Koch-backed nonprofit raised $44 million in 2013

Americans for Prosperity brought in record haul for non-election year, new documents show

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Americans for Prosperity, the conservative nonprofit backed by billionaires Charles and David Koch, raised more than $44 million in 2013 and spent nearly $35 million during the same period — both records for a non-election year for the group — according to a Center for Public Integrity review of recently filed tax documents.

By contrast, in 2011, the group — which ranks among the most active political players that does not disclose its donors — raised about $26 million and spent about $18 million.

Founded in 2004, Americans for Prosperity is organized as a “social welfare” nonprofit under the U.S. tax code. It has emerged as one of the leading critics of President Barack Obama and his policies — particularly his “ObamaCare” health care reform law.

In 2013, Americans for Prosperity spent nearly $22 million on “print, radio and television ads to increase their activist base and bring their mission to the public,” according to audited financial documents filed with the state of Massachusetts.

Press releases indicate that much of this sum was spent on ads calling attention to lawmakers’ stances on ObamaCare, which the group calls “disastrous.”

Among those targeted in the fall of 2013: embattled Democratic Sens. Mark Begich, D-Alaska, Kay Hagan, D-N.C. and Mary Landrieu, D-La. All ranked among the most vulnerable incumbents.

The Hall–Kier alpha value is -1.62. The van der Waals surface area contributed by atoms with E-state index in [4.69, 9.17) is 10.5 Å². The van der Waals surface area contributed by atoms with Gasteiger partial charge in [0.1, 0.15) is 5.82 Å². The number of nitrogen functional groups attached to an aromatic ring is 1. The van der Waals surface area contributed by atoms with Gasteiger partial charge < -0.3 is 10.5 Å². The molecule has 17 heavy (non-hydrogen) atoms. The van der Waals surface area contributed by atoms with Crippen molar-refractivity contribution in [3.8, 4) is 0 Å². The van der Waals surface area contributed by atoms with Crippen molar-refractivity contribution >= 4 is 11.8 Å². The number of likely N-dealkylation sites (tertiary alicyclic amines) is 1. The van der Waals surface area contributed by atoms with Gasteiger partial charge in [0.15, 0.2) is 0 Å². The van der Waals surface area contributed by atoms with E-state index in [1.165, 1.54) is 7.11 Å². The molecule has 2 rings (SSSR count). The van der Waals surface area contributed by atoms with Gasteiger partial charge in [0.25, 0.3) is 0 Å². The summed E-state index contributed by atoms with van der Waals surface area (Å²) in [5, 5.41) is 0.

On Nov. 4, Hagan lost her re-election bid to Republican Thom Tillis by less than 2 percentage points. Begich, meanwhile, appears to have been ousted by Republican Dan Sullivan. And Landrieu is headed to a Dec. 6 runoff election against Republican Bill Cassidy.

In 2013, Americans for Prosperity also spent nearly $9 million supporting its state chapters, financial documents indicate. Chapters in Florida, New Jersey and Virginia ranked highest, all receiving between $1 million and $1.4 million.

The nonprofit also contributed $200,000 to the Enterprise Freedom Action Committee, a Washington, D.C.-based social welfare nonprofit focused on overhauling health care regulations that also does business under the name Committee to Rethink Reform.

This election cycle, Americans for Prosperity ultimately aired more than 28,000 TV ads in contested U.S. Senate races, according to a Center for Public Integrity review of data provided by Kantar Media/CMAG, a firm that tracks political advertising.

Just two other non-party groups aired more ads in Senate races — Senate Majority PAC, a super PAC operated by allies of Senate Majority Leader Harry Reid, D-Nev., and Crossroads GPS, a social welfare nonprofit co-founded by GOP strategist Karl Rove.

In 2012, when Obama was running for re-election, Americans for Prosperity raised a whopping $115 million and spent more than $122 million, as the Center for Public Integrity first reported.

This year, it reportedly planned to spend $125 million.

On its website, Americans for Prosperity touts more than 2.3 million members in all 50 states, but its donors are largely unknown.

Federal regulations only require that donors to social welfare nonprofits like Americans for Prosperity only be identified if they contribute for the specific purpose of “furthering” a particular political ad — something that rarely happens.

Tax records, however, show that Americans for Prosperity has received large sums of money from other Koch-connected nonprofits such as Freedom Partners and the Center to Protect Patient Rights. And corporate interests, such as the American Petroleum Institute and tobacco giant Reynolds American, have also ranked among Americans for Prosperity’s donors over the years.

  

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